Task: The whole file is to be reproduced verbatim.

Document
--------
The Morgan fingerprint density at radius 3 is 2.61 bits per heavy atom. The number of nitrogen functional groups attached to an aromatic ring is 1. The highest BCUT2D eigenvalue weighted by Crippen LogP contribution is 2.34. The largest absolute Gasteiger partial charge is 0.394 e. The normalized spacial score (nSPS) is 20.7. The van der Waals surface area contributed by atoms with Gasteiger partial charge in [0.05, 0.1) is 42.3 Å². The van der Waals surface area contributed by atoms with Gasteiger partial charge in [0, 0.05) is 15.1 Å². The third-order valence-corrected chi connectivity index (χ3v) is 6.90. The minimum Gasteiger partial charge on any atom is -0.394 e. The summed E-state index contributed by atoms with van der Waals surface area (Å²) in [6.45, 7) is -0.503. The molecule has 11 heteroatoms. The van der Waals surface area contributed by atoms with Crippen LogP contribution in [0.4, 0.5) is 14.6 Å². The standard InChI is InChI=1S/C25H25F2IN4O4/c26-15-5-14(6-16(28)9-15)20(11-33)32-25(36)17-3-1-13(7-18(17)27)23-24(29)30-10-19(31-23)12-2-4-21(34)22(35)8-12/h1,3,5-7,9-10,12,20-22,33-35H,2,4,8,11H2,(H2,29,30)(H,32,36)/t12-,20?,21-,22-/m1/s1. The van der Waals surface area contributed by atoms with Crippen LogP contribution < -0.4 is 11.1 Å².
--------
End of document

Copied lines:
The Morgan fingerprint density at radius 3 is 2.61 bits per heavy atom. The number of nitrogen functional groups attached to an aromatic ring is 1. The highest BCUT2D eigenvalue weighted by Crippen LogP contribution is 2.34. The largest absolute Gasteiger partial charge is 0.394 e. The normalized spacial score (nSPS) is 20.7. The van der Waals surface area contributed by atoms with Gasteiger partial charge in [0.05, 0.1) is 42.3 Å². The van der Waals surface area contributed by atoms with Gasteiger partial charge in [0, 0.05) is 15.1 Å². The third-order valence-corrected chi connectivity index (χ3v) is 6.90. The minimum Gasteiger partial charge on any atom is -0.394 e. The summed E-state index contributed by atoms with van der Waals surface area (Å²) in [6.45, 7) is -0.503. The molecule has 11 heteroatoms. The van der Waals surface area contributed by atoms with Crippen LogP contribution in [0.4, 0.5) is 14.6 Å². The standard InChI is InChI=1S/C25H25F2IN4O4/c26-15-5-14(6-16(28)9-15)20(11-33)32-25(36)17-3-1-13(7-18(17)27)23-24(29)30-10-19(31-23)12-2-4-21(34)22(35)8-12/h1,3,5-7,9-10,12,20-22,33-35H,2,4,8,11H2,(H2,29,30)(H,32,36)/t12-,20?,21-,22-/m1/s1. The van der Waals surface area contributed by atoms with Crippen LogP contribution < -0.4 is 11.1 Å².